Puzzle of highly virulent Metarhizium anisopliae strains from Annona squamosa fields against Helicoverpa armigera

TitlePuzzle of highly virulent Metarhizium anisopliae strains from Annona squamosa fields against Helicoverpa armigera
Publication TypeJournal Article
Year of Publication2019
AuthorsPathan, EK, Deshpande, MV
JournalJournal of Basic Microbiology
Date PublishedAPR
Type of ArticleArticle
KeywordsAnnona squamosa, Biocontrol, endophyte, entomopathogen, Helicoverpa armigera, horizontal gene transfer, insecticidal peptides, Metarhizium, natural transformation

In our search for indigenous virulent strains of the entomopathogenic fungi, we observed that Metarhizium isolates from soils associated with Annona squamosa (custard apple) have higher virulence (>90% mortality of Helicoverpa armigera larvae at 1/10(th) spore concentration) than strains isolated from Solanum lycopersicum (tomato) fields. Proteomic analysis revealed two insecticidal cyclopeptides of A. squamosa origin in the M. anisopliae strains that led to higher virulence against H. armigera. Transcriptomic and genomic data indicated that M. anisopliae strains and A. squamosa had more than 20 genes in common, including those for cyclic hexapeptide synthase, non-ribosomal peptide synthetase, and plant cyclotide genes, which are involved in the biosynthesis of insecticidal cyclopeptides. These genes were absent in M. anisopliae strains isolated from the S. lycopersicum fields. Further, these strains can establish an endophytic relationship with A. squamosa suggesting that these rhizospheric strains originally could be endophytes, which were eventually released into the soil. Further, Metarhizium strains associated with Capsicum annuum (chili), Azadirachta indica (neem), and Carica papaya (papaya) - plants with insecticidal properties - also had higher virulence against H. armigera. Thus exploration of rhizospheres of plants producing insecticidal metabolites to isolate entomopathogenic fungi, per se, could be a viable strategy in agricultural for crop protection.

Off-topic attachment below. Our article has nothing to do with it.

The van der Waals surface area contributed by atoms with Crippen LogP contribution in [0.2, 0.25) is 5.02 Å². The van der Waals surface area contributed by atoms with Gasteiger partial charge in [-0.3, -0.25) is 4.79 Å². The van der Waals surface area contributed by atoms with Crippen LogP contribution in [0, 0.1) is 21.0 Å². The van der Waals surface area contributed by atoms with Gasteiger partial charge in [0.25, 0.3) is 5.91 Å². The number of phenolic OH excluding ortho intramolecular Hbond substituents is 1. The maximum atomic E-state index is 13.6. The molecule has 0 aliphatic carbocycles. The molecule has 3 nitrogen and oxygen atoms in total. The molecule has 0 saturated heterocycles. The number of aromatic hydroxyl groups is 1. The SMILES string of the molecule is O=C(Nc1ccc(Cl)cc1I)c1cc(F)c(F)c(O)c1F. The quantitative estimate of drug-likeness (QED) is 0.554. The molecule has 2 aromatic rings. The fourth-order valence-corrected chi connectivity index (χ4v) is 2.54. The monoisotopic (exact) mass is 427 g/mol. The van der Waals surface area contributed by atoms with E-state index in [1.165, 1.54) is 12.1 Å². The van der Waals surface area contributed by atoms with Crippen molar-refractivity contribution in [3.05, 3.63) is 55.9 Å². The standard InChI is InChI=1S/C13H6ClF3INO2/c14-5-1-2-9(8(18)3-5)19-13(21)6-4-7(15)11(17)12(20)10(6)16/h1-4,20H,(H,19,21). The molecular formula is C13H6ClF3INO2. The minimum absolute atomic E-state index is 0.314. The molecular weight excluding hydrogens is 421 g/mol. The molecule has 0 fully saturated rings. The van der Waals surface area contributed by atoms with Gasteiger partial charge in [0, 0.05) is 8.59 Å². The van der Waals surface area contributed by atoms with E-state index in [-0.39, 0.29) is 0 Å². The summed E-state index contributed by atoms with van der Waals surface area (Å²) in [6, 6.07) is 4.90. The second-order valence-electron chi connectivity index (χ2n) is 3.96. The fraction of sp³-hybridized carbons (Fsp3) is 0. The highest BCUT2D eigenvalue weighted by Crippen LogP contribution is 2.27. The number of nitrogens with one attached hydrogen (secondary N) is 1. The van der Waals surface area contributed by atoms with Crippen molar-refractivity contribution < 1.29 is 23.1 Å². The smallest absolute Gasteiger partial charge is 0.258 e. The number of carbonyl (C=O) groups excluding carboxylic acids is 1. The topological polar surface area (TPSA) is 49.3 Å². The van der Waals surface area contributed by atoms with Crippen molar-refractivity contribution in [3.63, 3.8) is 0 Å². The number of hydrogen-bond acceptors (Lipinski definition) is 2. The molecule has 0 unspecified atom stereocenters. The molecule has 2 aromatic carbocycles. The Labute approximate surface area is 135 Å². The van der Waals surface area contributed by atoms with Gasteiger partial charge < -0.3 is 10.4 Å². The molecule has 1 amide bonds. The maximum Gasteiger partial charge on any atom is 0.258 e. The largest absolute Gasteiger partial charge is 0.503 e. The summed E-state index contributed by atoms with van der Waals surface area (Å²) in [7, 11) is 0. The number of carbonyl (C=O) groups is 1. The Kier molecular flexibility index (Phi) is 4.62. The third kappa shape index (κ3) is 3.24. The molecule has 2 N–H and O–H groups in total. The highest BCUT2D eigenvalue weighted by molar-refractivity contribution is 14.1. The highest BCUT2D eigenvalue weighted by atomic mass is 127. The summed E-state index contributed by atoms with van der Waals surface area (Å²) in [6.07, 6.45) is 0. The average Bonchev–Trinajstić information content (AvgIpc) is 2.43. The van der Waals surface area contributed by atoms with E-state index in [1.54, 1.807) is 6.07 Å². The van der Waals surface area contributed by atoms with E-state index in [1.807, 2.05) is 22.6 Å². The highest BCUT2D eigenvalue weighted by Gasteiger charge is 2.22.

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Biochemical Sciences